I was meeting with the staff from one of our partner districts the other day and was sharing some of my best practices that their building-level users should know to make their email newsletters as effective and engaging as possible.
Since I can’t sit down with everyone (and certainly not everyone who reads this is a client), I wanted to share some of the thoughts to help you bring your e-news to the next level. Enjoy!
Banner Sizing – That space at the top of your newsletter is the first thing people see when the open your email – it’s some pretty valuable real estate because it’s what you immediately have the opportunity to draw your audience in with. Tall banners may look pretty, but they provide no value to your reader. Keep your banner to 250 pixels or less in height, nothing more.
Short attention-span theater – Let’s face it…everything around us is demanding attention nearly 24 hours a day. When it comes to your newsletter (and any other medium that you’re sharing content on) you’ve got eight seconds to make an impact. Eight second is how much time folks will give you before they move on to the next shiny object in front of them. In email terms that about a scroll-and-a-half of the mouse wheel. Also, make sure your important content stands out. Use bold/larger/different colored headers to separate content and make it easy to scan, use spacing between sections gratuitously.
Don’t become DESTINATION CONTENT – What’s that you ask? When you reader opens the message are immediately intimidated by so they switch to something else vowing to return when they have more time…and then you have to hope that Facebook doesn’t win over your e-news the next time they’re in the bathroom (yeah, that’s when we read the destination content).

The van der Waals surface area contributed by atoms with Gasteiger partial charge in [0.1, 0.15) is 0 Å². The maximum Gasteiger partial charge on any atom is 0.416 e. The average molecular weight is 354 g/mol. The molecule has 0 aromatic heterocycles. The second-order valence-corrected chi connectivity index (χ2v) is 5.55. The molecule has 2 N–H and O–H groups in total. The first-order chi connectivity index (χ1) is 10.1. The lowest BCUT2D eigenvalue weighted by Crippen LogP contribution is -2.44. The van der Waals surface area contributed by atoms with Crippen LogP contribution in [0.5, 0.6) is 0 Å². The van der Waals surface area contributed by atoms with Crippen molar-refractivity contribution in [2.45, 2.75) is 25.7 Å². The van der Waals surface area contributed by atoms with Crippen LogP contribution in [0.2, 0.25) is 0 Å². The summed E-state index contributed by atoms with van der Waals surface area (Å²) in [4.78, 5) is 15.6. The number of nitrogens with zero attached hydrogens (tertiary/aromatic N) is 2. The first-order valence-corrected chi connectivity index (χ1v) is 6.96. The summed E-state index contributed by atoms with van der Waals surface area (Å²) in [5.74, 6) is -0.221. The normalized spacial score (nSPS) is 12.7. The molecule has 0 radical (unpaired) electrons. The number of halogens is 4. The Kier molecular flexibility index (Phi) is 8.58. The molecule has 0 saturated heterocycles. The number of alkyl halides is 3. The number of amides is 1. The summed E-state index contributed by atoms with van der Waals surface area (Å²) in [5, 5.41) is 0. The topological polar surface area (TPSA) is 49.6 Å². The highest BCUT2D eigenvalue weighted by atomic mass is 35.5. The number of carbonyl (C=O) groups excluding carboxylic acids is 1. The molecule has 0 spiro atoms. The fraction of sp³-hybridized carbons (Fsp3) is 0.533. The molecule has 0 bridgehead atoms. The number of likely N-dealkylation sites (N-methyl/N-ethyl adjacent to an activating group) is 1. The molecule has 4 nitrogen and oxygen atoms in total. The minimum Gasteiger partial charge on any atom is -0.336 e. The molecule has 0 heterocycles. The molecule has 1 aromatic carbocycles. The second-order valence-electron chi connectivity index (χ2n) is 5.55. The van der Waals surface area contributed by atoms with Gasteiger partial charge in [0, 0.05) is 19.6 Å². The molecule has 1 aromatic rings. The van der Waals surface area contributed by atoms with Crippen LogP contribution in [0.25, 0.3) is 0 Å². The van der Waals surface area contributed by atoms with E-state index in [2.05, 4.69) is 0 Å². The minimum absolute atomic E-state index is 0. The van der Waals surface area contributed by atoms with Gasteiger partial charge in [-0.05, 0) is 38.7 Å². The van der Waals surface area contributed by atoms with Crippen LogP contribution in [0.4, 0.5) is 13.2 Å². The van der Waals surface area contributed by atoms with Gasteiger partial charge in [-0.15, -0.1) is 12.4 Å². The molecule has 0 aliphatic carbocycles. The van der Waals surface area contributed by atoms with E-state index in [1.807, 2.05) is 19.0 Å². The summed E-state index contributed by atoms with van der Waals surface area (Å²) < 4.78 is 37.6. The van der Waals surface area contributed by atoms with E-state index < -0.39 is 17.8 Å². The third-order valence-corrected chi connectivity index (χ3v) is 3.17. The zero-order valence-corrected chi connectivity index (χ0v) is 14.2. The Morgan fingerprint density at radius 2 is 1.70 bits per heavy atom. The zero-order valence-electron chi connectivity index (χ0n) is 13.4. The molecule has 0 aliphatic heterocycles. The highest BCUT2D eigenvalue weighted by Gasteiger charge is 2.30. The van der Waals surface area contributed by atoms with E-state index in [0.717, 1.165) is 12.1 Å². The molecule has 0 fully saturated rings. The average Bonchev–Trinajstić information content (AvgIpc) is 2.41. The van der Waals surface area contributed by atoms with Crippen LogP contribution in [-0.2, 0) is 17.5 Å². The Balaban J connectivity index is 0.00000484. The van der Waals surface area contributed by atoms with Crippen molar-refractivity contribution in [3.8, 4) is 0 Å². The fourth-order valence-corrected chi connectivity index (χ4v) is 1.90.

Don’t bury the lead – When it comes to your content — think like a newspaper writer and give your readers all of the important stuff, as quickly as possible, in the first few sentences. Your newsletters are competing with other content/distractions in front of them – social media, notifications, other emails, what’s happening outside of their screens – so you’ve got to fit as much as possible in the least amount of space for your reader.
Don’t be so dense – Remember all of the rules that your English teachers shared about writing papers and how many sentences should be in a paragraph? Forget ALL of them! When writing for your email newsletter, three sentences TOPS in a paragraph (paragraphs more than 3 sentences make readers’ eyes cross). Having paragraphs that are too dense become GIANT word blocks on mobile where 50% plus of your readers are often viewing.
Make your calls-to-action obvious – If you want a reader to do something, give them the shortest path to make it happen. Want someone to register? Link straight to the registration page. Need a volunteer form filled out? Link straight to the page. Looking for more followers on your social media? Buttons to each platform make it super simple to find (don’t just include the handles and make them retype – they won’t). Help them understand what you’re asking them to do then use bright-colored links or buttons so calls-to-action stand out.
Don’t stack links – What’s are stacked links you ask? Try not to put too many links bunched up near one another in your emails. With more than 50% of your audience viewing on mobile, our poor fingers aren’t as precise as a mouse. If I have to try more than once to tap on a link I’m out. It wasn’t important enough to deal with that hassle.